Winter 2009-2010 mid-Atlantic snowfall map
Imaging historic D.C., Maryland, and Virginia snow
This is the latest in a series of feature articles revisiting the historic winter of 2009-2010 leading up to Thursday's release of the 2010-2011 winter outlook.
The fascination with winter 2009-2010 has already proven to last much longer than the winter itself. And for the most avid snow lovers, that fascination has only just begun. The numbers are still staggering to think about. 56.1" at National compared to 15.2" average; 77.0" at Baltimore compared to 18.2" average; and 73.2" at Dulles compared to 21.2" average.
While doing research for a forthcoming book, co-authored with Kevin Ambrose, I found it difficult to come across a snowfall map for the entire season. Maps for individual storms are available from the local National Weather Service, and maps of combined snow, like for both February blizzards, are available from the Northeast Regional Climate Center. But the season in total? Such a map may exist, but I couldn't find it. So I created one myself, with the help of a geographic information systems (GIS) analyst.
Keep reading for more on how the map above was made and what went into it.
It started simply enough. Kevin and I were discussing a seasonal range for the region. But we wanted numbers more expansive than just official NWS totals. So, I sent out a query to the weather boards and got numerous answers. More importantly, I found a volunteer to create the map -- Katie Wheatley, a geographic information system (GIS) analyst who also happens to love snow.
I initially gathered the data from weather board users, the NWS and a report issued by The Johns Hopkins University Advanced Physics Laboratory in March, which listed additional seasonal totals. The first dataset included about 60 locations, but it proved to be too small to create an accurate picture.
Fortunately, CoCoRaHS was there to bail us out. Combing through each station, county by county, I was able to find a number of additional seasonal totals and compile a list of locations well into the 100s. Finally, we had enough information to produce a coherent and quite accurate map.
After seeing the product and getting excited about the visual results, I asked Katie about her method, and she responded with the following:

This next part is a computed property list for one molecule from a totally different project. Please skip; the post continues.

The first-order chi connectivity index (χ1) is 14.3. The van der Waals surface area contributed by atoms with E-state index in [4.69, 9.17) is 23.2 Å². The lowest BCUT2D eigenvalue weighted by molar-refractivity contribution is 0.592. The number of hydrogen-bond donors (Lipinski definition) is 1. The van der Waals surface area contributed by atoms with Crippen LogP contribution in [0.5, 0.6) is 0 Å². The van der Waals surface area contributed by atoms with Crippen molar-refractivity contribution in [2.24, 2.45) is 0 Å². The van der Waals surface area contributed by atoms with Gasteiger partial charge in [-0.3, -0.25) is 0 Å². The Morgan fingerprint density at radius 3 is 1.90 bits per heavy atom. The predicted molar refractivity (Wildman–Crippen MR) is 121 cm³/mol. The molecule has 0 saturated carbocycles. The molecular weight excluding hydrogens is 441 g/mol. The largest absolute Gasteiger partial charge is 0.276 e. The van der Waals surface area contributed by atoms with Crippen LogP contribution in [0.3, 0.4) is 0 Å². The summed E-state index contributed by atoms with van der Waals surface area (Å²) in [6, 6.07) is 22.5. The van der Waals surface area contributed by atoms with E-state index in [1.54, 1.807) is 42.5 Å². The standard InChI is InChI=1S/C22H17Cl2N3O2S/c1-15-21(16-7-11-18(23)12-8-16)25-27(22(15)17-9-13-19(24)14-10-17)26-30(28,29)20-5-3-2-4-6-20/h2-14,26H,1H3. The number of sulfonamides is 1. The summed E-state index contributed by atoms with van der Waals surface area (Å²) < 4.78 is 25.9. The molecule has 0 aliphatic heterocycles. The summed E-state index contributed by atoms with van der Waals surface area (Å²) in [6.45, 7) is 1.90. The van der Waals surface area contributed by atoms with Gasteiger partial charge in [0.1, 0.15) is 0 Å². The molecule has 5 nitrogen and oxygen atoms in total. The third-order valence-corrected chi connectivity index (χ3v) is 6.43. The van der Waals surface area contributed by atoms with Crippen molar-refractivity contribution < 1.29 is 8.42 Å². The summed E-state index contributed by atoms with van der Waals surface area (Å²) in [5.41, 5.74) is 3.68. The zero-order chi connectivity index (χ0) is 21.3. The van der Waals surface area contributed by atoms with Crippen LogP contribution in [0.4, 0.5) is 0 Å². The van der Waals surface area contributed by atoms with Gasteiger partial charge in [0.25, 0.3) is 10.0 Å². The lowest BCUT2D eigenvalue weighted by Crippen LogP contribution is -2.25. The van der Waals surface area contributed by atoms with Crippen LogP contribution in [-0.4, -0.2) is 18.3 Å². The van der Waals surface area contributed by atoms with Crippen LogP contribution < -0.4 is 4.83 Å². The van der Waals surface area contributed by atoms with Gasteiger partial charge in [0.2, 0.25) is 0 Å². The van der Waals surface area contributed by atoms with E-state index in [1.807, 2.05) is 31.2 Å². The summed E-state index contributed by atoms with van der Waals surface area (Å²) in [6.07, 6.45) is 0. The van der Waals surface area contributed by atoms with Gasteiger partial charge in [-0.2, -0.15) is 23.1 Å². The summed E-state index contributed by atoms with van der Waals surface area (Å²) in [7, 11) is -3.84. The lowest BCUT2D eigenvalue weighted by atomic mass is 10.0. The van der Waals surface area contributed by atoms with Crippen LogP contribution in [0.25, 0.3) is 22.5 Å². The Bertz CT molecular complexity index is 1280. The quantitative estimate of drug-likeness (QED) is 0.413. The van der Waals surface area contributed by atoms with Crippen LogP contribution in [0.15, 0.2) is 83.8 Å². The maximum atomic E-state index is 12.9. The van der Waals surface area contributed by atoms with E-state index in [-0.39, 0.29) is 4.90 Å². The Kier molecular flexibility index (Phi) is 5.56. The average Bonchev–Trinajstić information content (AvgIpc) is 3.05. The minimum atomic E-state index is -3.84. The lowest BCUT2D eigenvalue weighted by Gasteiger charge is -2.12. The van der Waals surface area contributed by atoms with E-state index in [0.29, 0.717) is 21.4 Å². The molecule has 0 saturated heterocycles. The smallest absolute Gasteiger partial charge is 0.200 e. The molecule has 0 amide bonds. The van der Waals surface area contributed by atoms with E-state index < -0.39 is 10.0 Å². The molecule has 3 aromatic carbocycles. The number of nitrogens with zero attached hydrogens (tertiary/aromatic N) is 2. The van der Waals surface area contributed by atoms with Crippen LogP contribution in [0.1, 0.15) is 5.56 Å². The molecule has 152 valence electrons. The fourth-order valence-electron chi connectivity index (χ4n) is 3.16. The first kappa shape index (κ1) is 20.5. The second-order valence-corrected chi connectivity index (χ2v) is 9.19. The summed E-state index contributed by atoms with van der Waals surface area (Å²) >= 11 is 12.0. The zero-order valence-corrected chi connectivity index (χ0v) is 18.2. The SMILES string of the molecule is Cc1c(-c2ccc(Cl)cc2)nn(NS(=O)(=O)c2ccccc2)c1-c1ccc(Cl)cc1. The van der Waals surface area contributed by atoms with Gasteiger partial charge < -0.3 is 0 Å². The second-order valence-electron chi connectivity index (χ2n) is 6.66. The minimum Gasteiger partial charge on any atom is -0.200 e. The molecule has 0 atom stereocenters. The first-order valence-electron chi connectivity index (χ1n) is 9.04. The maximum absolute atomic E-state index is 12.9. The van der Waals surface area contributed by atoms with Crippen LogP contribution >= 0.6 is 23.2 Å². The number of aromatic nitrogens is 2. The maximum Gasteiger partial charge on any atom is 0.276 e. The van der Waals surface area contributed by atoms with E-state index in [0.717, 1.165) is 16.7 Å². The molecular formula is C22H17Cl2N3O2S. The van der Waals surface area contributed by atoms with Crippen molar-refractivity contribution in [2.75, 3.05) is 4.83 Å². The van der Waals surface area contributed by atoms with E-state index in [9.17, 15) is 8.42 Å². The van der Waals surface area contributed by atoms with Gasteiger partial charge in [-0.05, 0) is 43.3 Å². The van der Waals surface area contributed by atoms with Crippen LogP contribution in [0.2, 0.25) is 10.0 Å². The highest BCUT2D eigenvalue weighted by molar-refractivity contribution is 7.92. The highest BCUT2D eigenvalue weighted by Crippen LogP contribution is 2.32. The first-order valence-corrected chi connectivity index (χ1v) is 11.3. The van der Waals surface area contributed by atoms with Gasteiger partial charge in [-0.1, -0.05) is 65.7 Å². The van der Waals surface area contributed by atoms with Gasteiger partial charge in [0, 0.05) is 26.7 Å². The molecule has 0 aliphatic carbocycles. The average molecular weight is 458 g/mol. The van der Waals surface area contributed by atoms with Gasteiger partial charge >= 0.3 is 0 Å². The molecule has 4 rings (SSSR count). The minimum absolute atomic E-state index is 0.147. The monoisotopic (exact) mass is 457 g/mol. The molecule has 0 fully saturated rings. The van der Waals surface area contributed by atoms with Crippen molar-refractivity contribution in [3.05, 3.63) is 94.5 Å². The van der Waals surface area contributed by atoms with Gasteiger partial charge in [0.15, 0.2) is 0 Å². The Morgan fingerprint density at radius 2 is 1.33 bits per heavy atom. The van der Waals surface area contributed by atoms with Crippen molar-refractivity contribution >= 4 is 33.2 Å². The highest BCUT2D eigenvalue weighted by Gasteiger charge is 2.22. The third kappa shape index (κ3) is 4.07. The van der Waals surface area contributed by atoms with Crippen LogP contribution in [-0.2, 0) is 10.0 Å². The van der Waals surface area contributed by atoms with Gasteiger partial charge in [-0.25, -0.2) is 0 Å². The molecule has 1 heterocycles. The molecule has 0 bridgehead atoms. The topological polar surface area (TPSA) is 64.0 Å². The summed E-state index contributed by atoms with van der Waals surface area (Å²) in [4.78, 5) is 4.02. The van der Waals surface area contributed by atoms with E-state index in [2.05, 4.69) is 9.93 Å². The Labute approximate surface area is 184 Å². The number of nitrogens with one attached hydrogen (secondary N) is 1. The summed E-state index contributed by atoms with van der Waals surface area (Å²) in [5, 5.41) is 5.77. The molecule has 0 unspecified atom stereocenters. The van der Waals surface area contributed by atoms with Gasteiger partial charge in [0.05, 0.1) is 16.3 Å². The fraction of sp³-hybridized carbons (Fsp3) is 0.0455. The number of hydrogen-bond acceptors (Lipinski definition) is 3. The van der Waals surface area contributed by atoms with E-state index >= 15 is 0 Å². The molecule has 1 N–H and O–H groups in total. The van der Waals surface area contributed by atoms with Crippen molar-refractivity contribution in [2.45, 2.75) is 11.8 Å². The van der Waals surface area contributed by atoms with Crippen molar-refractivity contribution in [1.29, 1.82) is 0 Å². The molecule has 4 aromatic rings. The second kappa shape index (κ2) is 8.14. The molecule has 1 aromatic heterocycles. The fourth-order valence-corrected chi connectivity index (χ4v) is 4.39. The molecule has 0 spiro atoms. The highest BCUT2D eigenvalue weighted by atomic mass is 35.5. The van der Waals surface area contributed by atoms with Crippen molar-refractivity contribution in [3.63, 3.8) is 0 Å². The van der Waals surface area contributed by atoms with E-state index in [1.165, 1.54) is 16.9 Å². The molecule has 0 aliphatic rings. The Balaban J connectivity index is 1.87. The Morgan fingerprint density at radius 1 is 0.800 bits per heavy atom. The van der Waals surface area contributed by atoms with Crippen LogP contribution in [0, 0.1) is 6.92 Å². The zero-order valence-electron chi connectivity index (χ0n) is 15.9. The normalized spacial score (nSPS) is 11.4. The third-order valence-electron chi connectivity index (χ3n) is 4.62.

The total snowfall overlay found on the map is the result of the interpolation of several "known" measurements from the 2009-2010 winter season. Using an Inverse Distance Weighted (IDW) interpolation scheme, I was able to produce a seamless estimate of snowfall totals for the mid-Atlantic region. IDW interpolation assumes that known measurements have spatial influence that diminishes with distance.
Once the seamless estimate of snowfall totals was produced, I categorized the values by increments of 15 to show a total snowfall range in inches.
Kevin and I had some concerns with the dataset. As easy as it is to measure snow, many people do it differently. The official method is to measure on a snowboard every 6 hours then clear and repeat. However, some folks measure every hour and others measure when the snow is done. With this in mind, we wanted to hide some of the detail. Katie suggested using a 15 inch increment so the overall pattern of snow could still be shown clearly. We tested at both 10" and 20" as well. 10" may be my ultimate goal, but the data probably isn't good enough to support such resolution.
This is still probably not a complete map. There are still holes and extrapolated data that may be producing inconsistencies. In that light, please feel free to share additional totals in the comments section below, if you kept records. If there are any needed changes to the map, I'll try to note it somewhere and also update this page.
While 2010-2011 is unlikely to produce seasonal snowfall across the region anywhere near the 300% to 450% above normal that we received in 2009-2010, I'm hopeful snow lovers will get the opportunity to pick up new memories after so many were formed last winter. We'll offer our thoughts on the coming season's snow potential tomorrow in the Capital Weather Gang 2010-2011 Winter Outlook!
The snowfall map in this post was created for use in "Snowmageddon: Washington's Record-breaking Winter of 2009-2010," authored by Kevin Ambrose and Ian Livingston, which will be available this month. The book includes numerous photos of the winter, a top-10 D.C. snowstorms comparison, photo comparisons of Snowmageddon to past major snowstorms, as well as in-depth write-ups on the three 2009-2010 blizzards and shorter pieces on other events during the season.
| November 3, 2010; 10:00 AM ET
Categories: Recaps, Snowmageddon, Winter Storms
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